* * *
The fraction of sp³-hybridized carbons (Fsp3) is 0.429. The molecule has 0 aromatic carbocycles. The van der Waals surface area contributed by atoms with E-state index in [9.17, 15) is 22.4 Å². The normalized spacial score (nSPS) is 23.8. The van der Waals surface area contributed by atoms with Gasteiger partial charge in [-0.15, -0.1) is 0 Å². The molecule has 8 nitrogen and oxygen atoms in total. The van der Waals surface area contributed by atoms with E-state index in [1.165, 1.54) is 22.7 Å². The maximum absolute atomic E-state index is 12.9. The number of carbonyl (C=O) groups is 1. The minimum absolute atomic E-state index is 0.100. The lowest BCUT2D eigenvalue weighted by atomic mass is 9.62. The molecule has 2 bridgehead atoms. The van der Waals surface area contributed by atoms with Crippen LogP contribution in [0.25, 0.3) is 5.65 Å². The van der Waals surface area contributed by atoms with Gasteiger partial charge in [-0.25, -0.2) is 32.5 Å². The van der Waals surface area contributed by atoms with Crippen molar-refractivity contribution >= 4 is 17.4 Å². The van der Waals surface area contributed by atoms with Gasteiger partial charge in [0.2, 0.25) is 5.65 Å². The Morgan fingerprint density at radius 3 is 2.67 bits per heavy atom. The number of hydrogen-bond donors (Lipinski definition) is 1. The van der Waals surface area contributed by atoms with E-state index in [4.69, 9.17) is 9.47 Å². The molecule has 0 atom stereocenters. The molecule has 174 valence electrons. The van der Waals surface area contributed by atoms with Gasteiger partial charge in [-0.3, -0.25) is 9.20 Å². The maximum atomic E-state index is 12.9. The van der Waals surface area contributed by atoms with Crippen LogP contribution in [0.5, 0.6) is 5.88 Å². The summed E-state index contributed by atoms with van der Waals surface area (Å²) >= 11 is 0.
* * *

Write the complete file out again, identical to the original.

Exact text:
The fraction of sp³-hybridized carbons (Fsp3) is 0.429. The molecule has 0 aromatic carbocycles. The van der Waals surface area contributed by atoms with E-state index in [9.17, 15) is 22.4 Å². The normalized spacial score (nSPS) is 23.8. The van der Waals surface area contributed by atoms with Gasteiger partial charge in [-0.15, -0.1) is 0 Å². The molecule has 8 nitrogen and oxygen atoms in total. The van der Waals surface area contributed by atoms with E-state index in [1.165, 1.54) is 22.7 Å². The maximum absolute atomic E-state index is 12.9. The number of carbonyl (C=O) groups is 1. The minimum absolute atomic E-state index is 0.100. The lowest BCUT2D eigenvalue weighted by atomic mass is 9.62. The molecule has 2 bridgehead atoms. The van der Waals surface area contributed by atoms with Crippen LogP contribution in [0.25, 0.3) is 5.65 Å². The van der Waals surface area contributed by atoms with Gasteiger partial charge in [-0.25, -0.2) is 32.5 Å². The van der Waals surface area contributed by atoms with Crippen molar-refractivity contribution >= 4 is 17.4 Å². The van der Waals surface area contributed by atoms with Gasteiger partial charge in [0.2, 0.25) is 5.65 Å². The Morgan fingerprint density at radius 3 is 2.67 bits per heavy atom. The number of hydrogen-bond donors (Lipinski definition) is 1. The van der Waals surface area contributed by atoms with E-state index in [4.69, 9.17) is 9.47 Å². The molecule has 0 atom stereocenters. The molecule has 174 valence electrons. The van der Waals surface area contributed by atoms with Gasteiger partial charge in [-0.3, -0.25) is 9.20 Å². The maximum atomic E-state index is 12.9. The van der Waals surface area contributed by atoms with Crippen LogP contribution in [0.5, 0.6) is 5.88 Å². The summed E-state index contributed by atoms with van der Waals surface area (Å²) >= 11 is 0.